Saugatuck Public Schools' Officials Face Tough Questions From Teachers & Parents Over Union Contract Negotiations, District Transparency And Cleanliness Of School Buildings
More than 20 Saugatuck Public School (SPS) teachers concerned about their jobs, contract negotiations and alleged poor janitorial services and cleanliness in the schools brought their concerns to the SPS Board of Education meeting on Monday.
The concerned teachers said they were there to find out what their future holds as the teacher union and the district have yet to hash out a negotiated teachers’ contract this year.
Concerns about the lack of transparency on the part of school officials were brought up immediately following the SPS Board of Education’s hour-long closed session at which the board discussed the unresolved teacher contract.
Exiting the executive session, board members chose to say nothing about their discussions or the teacher contract issues.
There were several concerns expressed by those present related to the budget and about alleged poor janitorial service the school is getting by its new provider Aramark.
Aramark was hired by Elizabeth Broderick, the former school finance officer who recently retired amid controversy following news reports and public concerns over her actions.
“We have concerns about transparency,” Saugatuck High School math teacher Dorie Galloway told the board, asking for clarity regarding the student body count and the budget.
In response, SPS Superintendent Rolfe Timmerman said, “We will be making a budget amendment that takes into consideration the new student count.”
Timmerman told The Local Observer Wednesday the “conservative estimate” of 845 students was figured before the fall school term, but jumped to 875 students on the “official” count day last Wednesday.
The district has an $8.9 million budget. Part of its funding as a public school comes from the State of Michigan, which provides SPS about $8,200 per resident students and about $7,700 per each school of choice student (Schools of Choice students account for about 1/3 of enrollment in the local district.)
The difference in that student enrollment number - 845 to 875 - accounts for some $200,000 or more in state funding.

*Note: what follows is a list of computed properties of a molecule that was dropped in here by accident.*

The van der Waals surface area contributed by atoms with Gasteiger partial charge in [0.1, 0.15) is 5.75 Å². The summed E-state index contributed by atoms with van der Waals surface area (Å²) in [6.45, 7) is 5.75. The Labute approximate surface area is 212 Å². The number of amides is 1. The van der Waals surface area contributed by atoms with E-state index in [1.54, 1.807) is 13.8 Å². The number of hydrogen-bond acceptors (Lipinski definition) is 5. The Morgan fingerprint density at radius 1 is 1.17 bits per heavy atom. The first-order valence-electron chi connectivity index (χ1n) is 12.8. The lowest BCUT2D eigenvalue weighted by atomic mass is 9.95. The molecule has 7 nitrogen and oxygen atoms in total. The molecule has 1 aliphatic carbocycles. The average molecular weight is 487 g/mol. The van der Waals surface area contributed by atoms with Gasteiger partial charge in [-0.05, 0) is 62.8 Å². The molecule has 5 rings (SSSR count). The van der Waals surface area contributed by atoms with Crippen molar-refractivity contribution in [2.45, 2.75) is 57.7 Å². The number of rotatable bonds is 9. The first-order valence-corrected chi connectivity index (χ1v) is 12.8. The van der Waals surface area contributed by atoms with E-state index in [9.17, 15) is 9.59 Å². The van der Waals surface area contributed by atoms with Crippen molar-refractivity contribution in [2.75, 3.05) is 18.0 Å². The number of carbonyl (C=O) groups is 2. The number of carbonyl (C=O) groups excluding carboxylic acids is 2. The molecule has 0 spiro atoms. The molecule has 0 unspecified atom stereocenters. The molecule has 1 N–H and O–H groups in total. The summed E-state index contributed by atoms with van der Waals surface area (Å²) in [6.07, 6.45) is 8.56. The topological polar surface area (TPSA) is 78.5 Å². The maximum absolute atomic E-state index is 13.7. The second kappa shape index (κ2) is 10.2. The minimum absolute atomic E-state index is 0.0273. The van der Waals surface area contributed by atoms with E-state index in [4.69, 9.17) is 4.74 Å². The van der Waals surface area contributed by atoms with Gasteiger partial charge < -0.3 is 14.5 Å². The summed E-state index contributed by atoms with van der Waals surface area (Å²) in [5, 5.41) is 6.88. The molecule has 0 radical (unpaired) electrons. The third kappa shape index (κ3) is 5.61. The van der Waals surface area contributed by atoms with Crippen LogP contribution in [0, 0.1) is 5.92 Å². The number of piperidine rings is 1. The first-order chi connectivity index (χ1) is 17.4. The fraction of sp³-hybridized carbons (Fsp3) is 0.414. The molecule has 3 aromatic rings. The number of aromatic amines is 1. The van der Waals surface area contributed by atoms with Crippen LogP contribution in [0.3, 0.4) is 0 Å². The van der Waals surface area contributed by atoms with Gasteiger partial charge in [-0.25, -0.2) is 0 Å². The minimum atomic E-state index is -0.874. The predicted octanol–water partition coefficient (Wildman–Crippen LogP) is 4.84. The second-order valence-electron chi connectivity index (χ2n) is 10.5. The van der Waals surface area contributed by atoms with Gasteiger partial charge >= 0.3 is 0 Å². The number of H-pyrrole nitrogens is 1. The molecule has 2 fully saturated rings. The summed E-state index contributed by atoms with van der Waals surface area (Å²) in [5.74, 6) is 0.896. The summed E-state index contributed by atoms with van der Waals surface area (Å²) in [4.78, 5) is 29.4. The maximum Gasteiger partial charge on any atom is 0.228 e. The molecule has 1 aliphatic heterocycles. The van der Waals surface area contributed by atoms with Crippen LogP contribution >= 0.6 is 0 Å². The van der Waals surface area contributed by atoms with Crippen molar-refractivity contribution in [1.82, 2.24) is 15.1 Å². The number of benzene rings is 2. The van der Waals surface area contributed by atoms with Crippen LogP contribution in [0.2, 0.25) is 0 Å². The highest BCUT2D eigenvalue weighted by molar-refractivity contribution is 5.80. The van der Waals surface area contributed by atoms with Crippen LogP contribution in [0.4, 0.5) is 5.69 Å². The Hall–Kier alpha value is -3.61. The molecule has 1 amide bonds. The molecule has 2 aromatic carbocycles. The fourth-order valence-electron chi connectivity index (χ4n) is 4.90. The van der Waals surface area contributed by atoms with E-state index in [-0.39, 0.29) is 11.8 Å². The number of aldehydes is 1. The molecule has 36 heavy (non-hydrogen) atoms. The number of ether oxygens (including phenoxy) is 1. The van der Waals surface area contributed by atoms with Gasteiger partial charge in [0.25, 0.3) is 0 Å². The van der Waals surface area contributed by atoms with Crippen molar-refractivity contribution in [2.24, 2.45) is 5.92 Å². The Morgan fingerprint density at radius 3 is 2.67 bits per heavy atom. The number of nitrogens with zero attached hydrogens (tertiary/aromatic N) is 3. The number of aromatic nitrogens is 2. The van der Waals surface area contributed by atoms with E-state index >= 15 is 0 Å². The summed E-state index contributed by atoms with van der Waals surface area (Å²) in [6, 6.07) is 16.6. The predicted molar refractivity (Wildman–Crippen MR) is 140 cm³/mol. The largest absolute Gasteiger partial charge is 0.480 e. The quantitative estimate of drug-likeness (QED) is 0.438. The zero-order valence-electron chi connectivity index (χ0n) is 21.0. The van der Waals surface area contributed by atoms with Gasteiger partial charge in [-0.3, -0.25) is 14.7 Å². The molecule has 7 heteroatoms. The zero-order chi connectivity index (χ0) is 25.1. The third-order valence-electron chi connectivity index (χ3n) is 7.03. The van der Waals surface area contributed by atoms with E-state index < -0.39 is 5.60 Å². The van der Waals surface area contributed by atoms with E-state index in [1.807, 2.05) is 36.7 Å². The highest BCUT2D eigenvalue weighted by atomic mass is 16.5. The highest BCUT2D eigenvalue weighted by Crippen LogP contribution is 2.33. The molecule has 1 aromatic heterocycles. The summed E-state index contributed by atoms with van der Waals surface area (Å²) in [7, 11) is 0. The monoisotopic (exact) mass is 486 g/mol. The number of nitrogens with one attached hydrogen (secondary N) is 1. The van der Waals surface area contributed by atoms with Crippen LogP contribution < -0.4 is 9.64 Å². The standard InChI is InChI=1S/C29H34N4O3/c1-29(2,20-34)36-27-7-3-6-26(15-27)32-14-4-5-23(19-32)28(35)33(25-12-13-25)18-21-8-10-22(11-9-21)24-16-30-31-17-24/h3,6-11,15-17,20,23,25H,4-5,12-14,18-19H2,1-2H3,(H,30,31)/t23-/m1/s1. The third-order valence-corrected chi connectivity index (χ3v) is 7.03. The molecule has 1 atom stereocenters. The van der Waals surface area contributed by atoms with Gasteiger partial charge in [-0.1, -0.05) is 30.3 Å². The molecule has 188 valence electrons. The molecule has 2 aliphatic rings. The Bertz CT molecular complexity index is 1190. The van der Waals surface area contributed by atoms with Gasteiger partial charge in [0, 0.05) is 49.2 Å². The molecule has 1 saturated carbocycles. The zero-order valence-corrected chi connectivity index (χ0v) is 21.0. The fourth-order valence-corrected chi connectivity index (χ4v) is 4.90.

In either case, Timmerman said there is absolutely “no friction” between the teacher union and the district.
“We are working collaboratively. The union has always been fantastic to work with,” he said.
Furthermore, he said that despite being unusual, he considers it a “positive” factor “the union was willing to wait for us (after the school year was already under way) to first conduct the audit report and take incoming student enrollment. Typically, the teacher contract is ratified before that.”
In another highlight from Monday’s meeting, other than saying they would talk to her later about her concerns, the SPS board said nothing about SPS student parent and Athletic Booster volunteer Kathy Hartman’s concerns.
“Regarding the cleaning contract that now is costing the district more than previously…why are the schools so filthy? Who is responsible to make sure the new cleaning crew actually cleans? Were the schools deep cleaned this summer? We were told the new contract, while more expensive, was a cost savings (for the district). What and where are those savings?” asked Hartman, speaking to the board.
Asked about those issues, Timmerman said, “I will set up a time to meet with her and to talk to her (Hartman).”
However, he said he did not want to discuss the matter any further.
Asked if the new janitorial service company Aramark was any cheaper or more expensive than the previous cleaning service provider - All In One Cleaning - Timmerman said, “I don’t have that information on my desk.”
Records obtained by The Local Observer raises serious questions as to why exactly the school district abruptly terminated its contract with All In One Cleaning of Fennville after more than a decade of service.
Broderick dropped All In One even though the company routinely received high praise from staff, several administrators, and teachers for its quality of work.
School records obtained by The Local Observer show the school district’s hiring of Aramark actually significantly increased janitorial costs for the district by approximately $56,977 to date.